The Kings made a bunch of strides in the De’Aaron Fox/Buddy Hield/Marvin Bagley Jr. era and felt that now was the time to pay up for a number of supporting cast veterans like Harrison Barnes, Trevor Ariza, and Dewayne Dedmon. It’s a fairly combustible mix and the additions provide no guarantee that the Kings will make it back to the postseason. Therefore, there needs to be a bit of caution that losing could result in vets and key youngsters sitting. The shutdown risk as a whole is probably low at the start of the season, but the Kings have a history of doing Kangz things which could lead to everyone folding until next season.

    High risk: N/A
    Moderate risk: Trevor Ariza, Dewayne Dedmon
    Potential rest days: De’Aaron Fox, Marvin Bagley Jr., Harry Giles III, Dewayne Dedmon, Trevor Ariza

    San Antonio Spurs

    Pop and rest days? Pshaw! The Spurs stay Spurs and try to maximize every win possible despite some of their stars getting up there in age. LaMarcus Aldridge and DeMar DeRozan have been largely durable, but they may manage Rudy Gay a bit given the amount of missed time he’s accumulated due to injury. Otherwise, Dejounte Murray will be the one to monitor coming off a major knee injury. Given the Spurs’ depth with Derrick White and Patty Mills, it won’t make a lot of sense to force Murray to play if his knee isn’t 100% or if the Spurs (gasp) find themselves outside of the playoff picture.

    High risk: N/A
    Moderate risk: Dejounte Murray
    Potential rest days: Dejounte Murray, Rudy Gay

    Toronto Raptors

    Kawhi may be gone, but the Raptors are still plenty good enough to make a playoff run and scare some of the East’s top teams without him. There’s a lot more competition in the East and less room for error between seeds so shutdown risk or too many rest days here would likely be low. Still Kyle Lowry, Marc Gasol, and Serge Ibaka aren’t getting any younger so a game off here and there is pretty probable.

    High risk: N/A
    Moderate risk: N/A
    Potential rest days: Kyle Lowry, Marc Gasol, Serge Ibaka

    Utah Jazz

    The retooled Jazz are going for it. Not content with being in the middle of the pack out West, the Jazz added Mike Conley, Bojan Bogdanovic and Ed Davis to give them as much depth as they’ve had in quite some time. Knowing that they’re going to want to play deep into May and possibly June, there might be some rest days built in for some of their stars that they’d normally not take in the middle of a playoff race. It’s purely speculative and any rest here poses minimal fantasy risk, but it wouldn’t surprise us if Conley, Mitchell, and Gobert missed a game or two of back-to-backs.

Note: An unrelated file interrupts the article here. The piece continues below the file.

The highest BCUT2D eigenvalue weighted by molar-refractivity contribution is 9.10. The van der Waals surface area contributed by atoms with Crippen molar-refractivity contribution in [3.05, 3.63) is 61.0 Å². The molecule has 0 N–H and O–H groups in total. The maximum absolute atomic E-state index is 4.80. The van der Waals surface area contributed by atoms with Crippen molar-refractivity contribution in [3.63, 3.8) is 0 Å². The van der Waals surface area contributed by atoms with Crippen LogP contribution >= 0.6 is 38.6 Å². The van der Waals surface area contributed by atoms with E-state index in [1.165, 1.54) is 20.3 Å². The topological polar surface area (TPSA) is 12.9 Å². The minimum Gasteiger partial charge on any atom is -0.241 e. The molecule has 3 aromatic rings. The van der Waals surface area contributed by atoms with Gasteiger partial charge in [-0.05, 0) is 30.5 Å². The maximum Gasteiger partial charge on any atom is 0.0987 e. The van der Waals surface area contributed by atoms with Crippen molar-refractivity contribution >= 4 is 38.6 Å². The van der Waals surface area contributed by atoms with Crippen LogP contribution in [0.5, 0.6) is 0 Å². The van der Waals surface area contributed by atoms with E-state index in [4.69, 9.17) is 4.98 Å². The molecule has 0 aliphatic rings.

High risk: N/A
    Moderate risk: Dante Exum
    Potential rest days: Mike Conley, Rudy Gobert, Donovan Mitchell

    Washington Wizards

    The Wizards roster is the stuff of nightmares. Bradley Beal doesn’t want to rest, but given that he’s going to have to carry this team of misfits without John Wall, he’d be wise to change his mind. But given that’s unlikely to happen, and there’s only so much gold you can mine out of this turd, you can probably avoid worrying too much about whether or not there’s going to be shutdown risk. The Isaiah Thomas reclamation story is now in its, I don’t know, 5th chapter so if that goes like the 4th one did, then you can assume that he won’t be seeing meaningful minutes when the fantasy games really matter. The only other x-factor is Scott Brooks and whether or not he’s still running this team come New Year’s Eve.

    High risk: Isaiah Thomas, John Wall
    Moderate risk: CJ Miles
    Potential rest days: N/A